One of the distinguishing sub-themes of the Egyptian revolution which began on January 25, 2011, has been the proliferation of Coptic movements. Largely, though not entirely, contained in the church during the Mubarak era, Christian Egyptians joined their Muslim counterparts as ‘one hand’ to challenge the authority for the sake of ‘freedom, bread, and social justice’.
After successfully deposing the President, many of these Christian Egyptians continued their revolutionary posture. For years Copts presented their demands to the state primarily through the person of Pope Shenouda. When pressed to demonstrate for their demands, either by events or by clergy, they did so mostly within the confines of church walls.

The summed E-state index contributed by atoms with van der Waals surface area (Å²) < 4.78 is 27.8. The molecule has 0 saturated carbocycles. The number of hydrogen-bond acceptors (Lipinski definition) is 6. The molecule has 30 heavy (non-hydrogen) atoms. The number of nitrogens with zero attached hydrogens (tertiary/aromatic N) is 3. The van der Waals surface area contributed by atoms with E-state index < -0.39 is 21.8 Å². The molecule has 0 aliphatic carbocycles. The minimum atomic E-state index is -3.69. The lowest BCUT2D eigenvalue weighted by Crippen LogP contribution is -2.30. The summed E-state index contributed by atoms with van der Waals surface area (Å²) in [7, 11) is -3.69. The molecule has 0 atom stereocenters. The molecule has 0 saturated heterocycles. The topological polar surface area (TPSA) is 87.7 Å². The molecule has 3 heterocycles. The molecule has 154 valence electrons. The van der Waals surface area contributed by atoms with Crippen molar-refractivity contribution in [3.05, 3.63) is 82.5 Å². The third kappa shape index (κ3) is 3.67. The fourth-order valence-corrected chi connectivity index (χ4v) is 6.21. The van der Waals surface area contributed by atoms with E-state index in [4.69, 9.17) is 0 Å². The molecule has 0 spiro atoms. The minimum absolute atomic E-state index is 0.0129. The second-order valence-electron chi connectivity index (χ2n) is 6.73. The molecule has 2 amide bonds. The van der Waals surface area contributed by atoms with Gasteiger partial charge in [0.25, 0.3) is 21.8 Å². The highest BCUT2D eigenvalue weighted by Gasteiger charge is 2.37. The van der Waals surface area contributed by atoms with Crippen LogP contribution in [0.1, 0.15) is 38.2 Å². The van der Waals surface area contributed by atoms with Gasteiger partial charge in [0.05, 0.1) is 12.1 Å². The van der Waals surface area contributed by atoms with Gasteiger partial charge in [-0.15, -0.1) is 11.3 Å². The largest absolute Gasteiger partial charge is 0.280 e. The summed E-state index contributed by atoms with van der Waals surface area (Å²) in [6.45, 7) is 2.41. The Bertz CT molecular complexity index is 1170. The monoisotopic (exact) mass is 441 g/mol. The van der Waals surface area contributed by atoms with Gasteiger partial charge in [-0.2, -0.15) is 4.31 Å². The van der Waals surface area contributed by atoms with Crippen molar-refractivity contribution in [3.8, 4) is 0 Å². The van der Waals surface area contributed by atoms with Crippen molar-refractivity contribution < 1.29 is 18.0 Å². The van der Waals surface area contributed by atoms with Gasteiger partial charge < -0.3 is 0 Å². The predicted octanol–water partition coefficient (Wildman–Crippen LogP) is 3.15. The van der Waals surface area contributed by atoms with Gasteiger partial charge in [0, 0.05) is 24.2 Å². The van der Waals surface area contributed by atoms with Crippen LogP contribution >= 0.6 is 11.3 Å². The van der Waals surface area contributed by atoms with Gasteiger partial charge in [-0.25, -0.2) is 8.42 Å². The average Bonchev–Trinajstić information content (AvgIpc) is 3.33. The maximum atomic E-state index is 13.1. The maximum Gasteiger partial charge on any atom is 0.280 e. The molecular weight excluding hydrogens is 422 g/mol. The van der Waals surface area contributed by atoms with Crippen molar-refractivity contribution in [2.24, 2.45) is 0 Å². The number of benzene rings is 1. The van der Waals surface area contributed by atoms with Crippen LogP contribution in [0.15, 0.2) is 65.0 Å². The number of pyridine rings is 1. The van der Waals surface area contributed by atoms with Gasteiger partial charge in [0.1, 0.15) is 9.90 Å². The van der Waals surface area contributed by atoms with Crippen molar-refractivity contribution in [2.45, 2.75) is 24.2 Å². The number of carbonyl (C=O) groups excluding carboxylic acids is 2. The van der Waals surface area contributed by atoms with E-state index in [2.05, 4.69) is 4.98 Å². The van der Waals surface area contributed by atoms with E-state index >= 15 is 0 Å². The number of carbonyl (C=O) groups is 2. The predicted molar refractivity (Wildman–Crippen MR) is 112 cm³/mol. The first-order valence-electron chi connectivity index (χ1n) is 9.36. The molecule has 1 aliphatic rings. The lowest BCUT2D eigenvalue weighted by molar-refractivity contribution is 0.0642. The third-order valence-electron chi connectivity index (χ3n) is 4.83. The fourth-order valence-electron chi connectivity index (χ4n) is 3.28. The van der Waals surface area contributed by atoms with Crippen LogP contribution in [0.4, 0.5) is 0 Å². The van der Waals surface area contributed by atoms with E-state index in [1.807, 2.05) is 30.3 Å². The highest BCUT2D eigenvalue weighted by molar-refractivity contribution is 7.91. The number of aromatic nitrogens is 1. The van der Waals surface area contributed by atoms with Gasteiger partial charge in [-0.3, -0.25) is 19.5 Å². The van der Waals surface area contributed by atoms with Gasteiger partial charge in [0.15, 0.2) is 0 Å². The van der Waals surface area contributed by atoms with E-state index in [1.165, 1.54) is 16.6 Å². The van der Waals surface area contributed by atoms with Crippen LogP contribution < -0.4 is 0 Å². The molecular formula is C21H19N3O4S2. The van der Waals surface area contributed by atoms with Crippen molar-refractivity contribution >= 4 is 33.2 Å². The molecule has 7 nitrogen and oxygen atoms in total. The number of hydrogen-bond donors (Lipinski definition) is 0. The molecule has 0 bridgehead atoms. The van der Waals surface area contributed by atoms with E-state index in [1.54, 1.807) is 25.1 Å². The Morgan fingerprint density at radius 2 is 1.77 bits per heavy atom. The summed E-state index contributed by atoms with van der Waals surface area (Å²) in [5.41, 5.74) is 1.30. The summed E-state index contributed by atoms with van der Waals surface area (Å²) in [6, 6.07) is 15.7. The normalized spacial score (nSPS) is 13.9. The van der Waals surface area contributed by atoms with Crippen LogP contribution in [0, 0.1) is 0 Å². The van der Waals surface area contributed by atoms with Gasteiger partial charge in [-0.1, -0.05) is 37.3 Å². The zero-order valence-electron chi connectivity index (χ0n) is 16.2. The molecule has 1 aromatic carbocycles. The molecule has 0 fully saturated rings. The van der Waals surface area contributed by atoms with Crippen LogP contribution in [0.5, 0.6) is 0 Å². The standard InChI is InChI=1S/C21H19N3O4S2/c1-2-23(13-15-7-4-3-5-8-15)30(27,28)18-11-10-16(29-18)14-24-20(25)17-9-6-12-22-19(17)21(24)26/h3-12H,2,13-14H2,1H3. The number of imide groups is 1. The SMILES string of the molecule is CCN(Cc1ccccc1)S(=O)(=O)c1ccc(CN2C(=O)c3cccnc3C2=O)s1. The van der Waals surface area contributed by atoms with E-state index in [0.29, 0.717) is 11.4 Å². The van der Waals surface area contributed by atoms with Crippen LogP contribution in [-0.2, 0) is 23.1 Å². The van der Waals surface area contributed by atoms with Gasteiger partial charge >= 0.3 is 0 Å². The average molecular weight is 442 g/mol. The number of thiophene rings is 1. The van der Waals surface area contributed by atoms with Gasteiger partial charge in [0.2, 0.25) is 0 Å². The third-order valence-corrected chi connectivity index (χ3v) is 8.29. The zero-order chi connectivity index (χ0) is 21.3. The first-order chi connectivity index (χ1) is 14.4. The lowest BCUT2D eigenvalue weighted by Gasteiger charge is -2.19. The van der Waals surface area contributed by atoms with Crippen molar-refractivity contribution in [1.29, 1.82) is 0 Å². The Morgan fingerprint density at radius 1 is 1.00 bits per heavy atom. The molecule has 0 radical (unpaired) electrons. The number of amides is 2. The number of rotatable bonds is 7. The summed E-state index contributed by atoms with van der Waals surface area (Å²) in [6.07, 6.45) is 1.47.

The revolution changed this equation, however, and the unity expressed in overthrowing Mubarak gave Copts a new sense of participation in rebuilding Egypt. Some Christian participation remained along the lines of revolutionary values, enveloped fully in the youth movements that populated Tahrir Square. Others began sensing a threat to their full participation from the emergence and ascendency of Islamists groups, and rallied behind a liberal and civil cause.
Still others took the opportunities of the revolution to organize and demonstrate for particular Coptic issues. Though there is significant overlap between Coptic demands and those for a civil state, these movements are characterized by Coptic peculiarity, even though many boast the participation of Muslims, who tend to be liberal in outlook. This category is shaped by a desire for Copts to assert their rights as Copts, leaving the church to take to the street and integrate with society.